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I got Intel X520 and connected it to PCI-E x16. The card is recognized as 10 Gbit by ethtool:

 # ethtool eth5
Settings for eth5:
        Supported ports: [ FIBRE ]
        Supported link modes:   1000baseT/Full 
                                10000baseT/Full 
        Supports auto-negotiation: Yes
        Advertised link modes:  10000baseT/Full 
        Advertised auto-negotiation: Yes
        Speed: 10000Mb/s
        Duplex: Full
        Port: FIBRE
        PHYAD: 0
        Transceiver: external
        Auto-negotiation: on
        Supports Wake-on: d
        Wake-on: d
        Current message level: 0x00000007 (7)
        Link detected: yes

The switch also recognizes the link as 10 Gbit. I ran iperf tests from 12 different machines (2 times x 6). Every single connection is 1 Gbit, except the server one. So, I expect to see around 6 Gbit total (6 machines x 1 Gbit each). I got only total of 1 Gbit on the server side. My questions are:

  1. am I doing something wrong?
  2. how to properly test the new card?

The OS is Ubuntu Karmic, the MB is Supermicro X8DAi. Thanks!

EDIT: The switch is single Netgear GSM7328S-200NAS. Here is a diagram: 6 1 Gbps Clients to 10 Gbps server

I test by running:

Server: iperf -s
All clients, simultaneously: iperf -c server_IP

I see values around 150-160 Mbps/client, which match to 1 Gbps link to the server. The IP I assigned to the new card was never used, so I suppose no ARP issues. However, all traffic is on one subnet, as the same clients use the old 1 Gbps card and IP of the server.

No virtualization here, just plain Ubuntu install, serving NFS mostly.

Update: after further tests, I found that the clients' ARP tables contain wrong entry for server's 10 Gbps NIC. The HW address listed there is the same as the server's 1 Gbps NIC. I deleted it and manually inserted the correct entry: arp -d server_IP_10g, arp -s server_IP_10g HW:address. After that I was unable to ping server_IP_10g.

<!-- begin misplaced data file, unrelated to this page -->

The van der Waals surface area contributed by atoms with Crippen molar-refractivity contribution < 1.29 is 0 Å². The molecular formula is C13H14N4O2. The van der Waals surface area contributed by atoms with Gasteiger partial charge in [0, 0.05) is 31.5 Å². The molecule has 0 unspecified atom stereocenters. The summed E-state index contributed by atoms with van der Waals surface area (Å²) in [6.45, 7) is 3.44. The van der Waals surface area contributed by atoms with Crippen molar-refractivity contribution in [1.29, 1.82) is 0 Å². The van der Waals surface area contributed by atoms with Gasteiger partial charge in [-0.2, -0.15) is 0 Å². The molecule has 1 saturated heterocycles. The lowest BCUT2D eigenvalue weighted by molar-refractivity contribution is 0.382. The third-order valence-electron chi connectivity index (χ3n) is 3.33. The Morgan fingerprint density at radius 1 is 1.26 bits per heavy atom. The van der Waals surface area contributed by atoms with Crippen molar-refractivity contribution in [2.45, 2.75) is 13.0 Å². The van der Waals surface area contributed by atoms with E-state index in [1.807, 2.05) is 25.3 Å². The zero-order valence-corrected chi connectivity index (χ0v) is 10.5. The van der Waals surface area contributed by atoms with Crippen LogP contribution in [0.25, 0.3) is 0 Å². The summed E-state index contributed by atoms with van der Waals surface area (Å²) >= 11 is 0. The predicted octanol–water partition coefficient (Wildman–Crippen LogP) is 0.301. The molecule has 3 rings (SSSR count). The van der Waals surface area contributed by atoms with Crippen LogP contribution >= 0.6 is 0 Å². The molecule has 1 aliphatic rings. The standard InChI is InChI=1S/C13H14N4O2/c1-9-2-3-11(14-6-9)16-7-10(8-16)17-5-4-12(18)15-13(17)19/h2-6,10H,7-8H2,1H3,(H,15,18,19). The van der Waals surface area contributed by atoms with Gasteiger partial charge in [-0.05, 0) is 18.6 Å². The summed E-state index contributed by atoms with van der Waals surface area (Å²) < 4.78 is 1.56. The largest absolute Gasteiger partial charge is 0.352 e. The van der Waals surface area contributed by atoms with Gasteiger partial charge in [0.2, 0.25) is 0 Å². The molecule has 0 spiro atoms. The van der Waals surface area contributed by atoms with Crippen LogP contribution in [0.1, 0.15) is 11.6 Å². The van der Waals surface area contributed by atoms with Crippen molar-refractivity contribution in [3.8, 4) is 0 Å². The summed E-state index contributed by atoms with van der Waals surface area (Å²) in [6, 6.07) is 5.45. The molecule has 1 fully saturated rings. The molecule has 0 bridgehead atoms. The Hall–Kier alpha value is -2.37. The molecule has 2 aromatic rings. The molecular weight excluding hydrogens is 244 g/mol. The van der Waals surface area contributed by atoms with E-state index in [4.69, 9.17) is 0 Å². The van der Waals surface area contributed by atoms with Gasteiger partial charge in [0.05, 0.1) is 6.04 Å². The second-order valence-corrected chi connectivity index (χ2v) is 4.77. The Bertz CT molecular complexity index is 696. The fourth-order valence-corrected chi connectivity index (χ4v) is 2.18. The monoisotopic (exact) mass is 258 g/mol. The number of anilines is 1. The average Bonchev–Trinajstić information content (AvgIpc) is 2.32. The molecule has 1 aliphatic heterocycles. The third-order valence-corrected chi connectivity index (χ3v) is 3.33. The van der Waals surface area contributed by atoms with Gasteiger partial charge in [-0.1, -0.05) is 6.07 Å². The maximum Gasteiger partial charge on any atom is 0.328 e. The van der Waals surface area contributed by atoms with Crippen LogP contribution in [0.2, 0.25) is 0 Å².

How can I fix it without disabling the 1 Gbps NIC in the server?

UPDATE2: sysctl -w net.ipv4.conf.all.arp_ignore=1 sysctl -w net.ipv4.conf.all.arp_announce=2 does not work.

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Can you provide more details about the switching hardware involved and how the servers are interconnected on that switching hardware(which blades, trunks, supervisors, etc)? –  polynomial Sep 8 '11 at 23:50
    
Could you also describe your test methodology? It's not quite clear. –  sybreon Sep 9 '11 at 0:45
    
@polynomial - I updated my question to provide the requested info. Thanks! –  grs Sep 9 '11 at 2:02
    
@sybreon - I updated my question to provide the requested info. Thanks! –  grs Sep 9 '11 at 2:02
2  
You may find my question at serverfault.com/questions/254773/… helpful. –  sciurus Sep 9 '11 at 18:51
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1 Answer

up vote 1 down vote accepted

After carefully revising pros and cons and what actually is possible to test, I went and disabled eth3 on the server (the 1 Gbps NIC) and set up eth5 (the 10 Gbps) with its address. Then the clients found the new interface and iperf showed 10 Gbps from 10 x 1 Gbps clients. So, all is good. I think @sciurus' question, posted above, would be great, if I needed both interfaces permanently. +1 from me on the good reference!

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+1 for coming back and answering your question for future people to find! –  Mark Henderson Sep 13 '11 at 2:52
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